One mentor is not enough to guide, inspire, motivate, or challenge you to achieve your ultimate level of success. Getting a job is complex. Growing a business is complex. Navigating your next move is complex. As our society becomes more global, diverse and industries become more competitive, you cannot maximize your full potential without a team of advisors.
“Sure, your company has a board of directors, but shouldn't you have your very own board of directors too? Yes,” says Square CFO Sarah Friar.
Having a personal board of advisors that you trust provides for you a group of people who push you beyond your perceived limits. The team you assemble will provide you with resources, objective opinions and with the emotional support you may need, should you reach a life changing situation such as getting fired, laid off, promoted, falling ill or facing workplace politics.
Who is on your team now? Do you need to reassess, promote, demote or recruit?
Here are 7 types of people you need if you want to maximize your potential, build your brand, grow your network and leave a legacy:
#1 Mentor – Your mentor should offer you a general perspective on life and career. This person should be significantly accomplished (professionally, academically, fiscally, and physically), easily trusted, models behaviors you want to emulate, dependable, authentic and an effective listener. It would also be helpful if this person has known you for a few years.
#2 Career Coach – Your coach should help you create a strategic plan of your career (past, present, future), help you create a vision and guide you in mapping out your goals with a timeline, be a respectable member of the community, have a strong brand, public testimonials, an extensive network of contacts, and can tell you exactly like it is and will hold you accountable in achieving your goals.
#3 Spiritual/Therapist Advisor – This is crucial in maintaining your balance and in fostering a belief in something greater than yourself. There are times when you may feel as though you have hit a brick wall and you don’t know where to turn. It’s at this point your spiritual advisor can guide you with wisdom.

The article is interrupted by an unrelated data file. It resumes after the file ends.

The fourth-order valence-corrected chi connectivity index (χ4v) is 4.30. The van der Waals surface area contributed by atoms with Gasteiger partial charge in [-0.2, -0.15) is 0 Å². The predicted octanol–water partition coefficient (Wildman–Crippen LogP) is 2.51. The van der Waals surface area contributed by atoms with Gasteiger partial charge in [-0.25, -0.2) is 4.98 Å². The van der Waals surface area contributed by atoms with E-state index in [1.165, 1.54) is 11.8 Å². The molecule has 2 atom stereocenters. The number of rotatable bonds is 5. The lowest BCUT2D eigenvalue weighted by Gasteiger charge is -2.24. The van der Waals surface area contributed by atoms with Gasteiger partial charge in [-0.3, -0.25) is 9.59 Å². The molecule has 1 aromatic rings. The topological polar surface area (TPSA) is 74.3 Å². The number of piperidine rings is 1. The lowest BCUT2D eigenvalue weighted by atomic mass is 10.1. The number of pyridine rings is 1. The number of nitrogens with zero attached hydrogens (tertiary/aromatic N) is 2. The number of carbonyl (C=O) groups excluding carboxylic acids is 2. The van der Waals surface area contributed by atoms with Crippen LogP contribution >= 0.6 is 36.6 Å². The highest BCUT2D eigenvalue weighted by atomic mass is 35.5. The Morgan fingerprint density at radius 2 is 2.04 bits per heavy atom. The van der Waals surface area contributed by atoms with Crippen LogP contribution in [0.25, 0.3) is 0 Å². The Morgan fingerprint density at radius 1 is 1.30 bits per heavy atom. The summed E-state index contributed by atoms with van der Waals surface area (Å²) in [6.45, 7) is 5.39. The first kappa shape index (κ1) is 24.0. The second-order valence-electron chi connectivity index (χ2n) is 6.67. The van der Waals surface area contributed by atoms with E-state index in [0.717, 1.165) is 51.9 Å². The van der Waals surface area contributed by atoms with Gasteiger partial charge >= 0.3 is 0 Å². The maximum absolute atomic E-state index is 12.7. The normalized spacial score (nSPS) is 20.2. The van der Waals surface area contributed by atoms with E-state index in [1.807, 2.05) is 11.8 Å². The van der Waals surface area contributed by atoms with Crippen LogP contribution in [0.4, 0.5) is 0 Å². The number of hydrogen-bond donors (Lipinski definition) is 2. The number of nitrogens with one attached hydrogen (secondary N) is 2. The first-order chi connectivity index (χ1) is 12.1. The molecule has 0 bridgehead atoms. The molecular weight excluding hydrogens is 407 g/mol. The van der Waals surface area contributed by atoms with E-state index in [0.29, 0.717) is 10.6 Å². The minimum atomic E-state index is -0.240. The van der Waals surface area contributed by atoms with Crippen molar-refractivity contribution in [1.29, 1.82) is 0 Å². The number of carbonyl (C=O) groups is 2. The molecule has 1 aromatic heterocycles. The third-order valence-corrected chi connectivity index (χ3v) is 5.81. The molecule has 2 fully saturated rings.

#4 Money Advisor – Regardless of whether or not you make $15/hr or $150/hr, a money advisor will guide you to actively save, plan for retirement, question your spending habits and help you navigate your major purchases. There is a myth that when you make a million dollars you will be more responsible. If you are not responsible over what you make now, your habits will carry over and impede your financial growth.
#5 Local Role Model – Who is the expert in your industry in your own city/town? Who is the expert in your particular craft that is often quoted in your local newspaper? Who is it that you may want to be like one day? This person is needed so you can visually see and touch what is possible. By speaking with someone over dinner whose career footsteps you’d like to tread, you can also establish your local reputation. This person can give you the playbook on how they accomplished their goals right in your own backyard.
#6 National Virtual Influencer – Being able to follow a person of influence on social media can help take your career to the next level. When you are faced with certain challenges, you can look up the leader you identify with and read what articles they have written to glean current input on similar situations. Some of these leaders even have social media ‘master-mind’ groups you can join.
#7 The Protégé – Having a younger advisor at least 7 years your junior will keep you humble. You may realize you don’t know as much as you think you do. They will impart a renewed energy. They will tell you how they feel candidly. You’ll have the opportunity to bounce ideas off someone who may not have as much experience as you do, but they will share exactly how they feel and that input can keep you current and help propel you into 21st century leadership.
Lastly, as you think about whom to approach, let them know why you are asking them and how their success has positively impacted you. Let them know what you hope to accomplish, and based on what you know about them, what you are willing to offer in return for their guidance.
It’s important to clearly outline what will be required of them as far as length of time, frequency of meetings, methods of meetings (in person or virtual), energy, resources etc. It will give them something to think on, so they can appropriately decide if they can commit.
No matter their decision, always follow-up with a thank you and keep pushing ahead!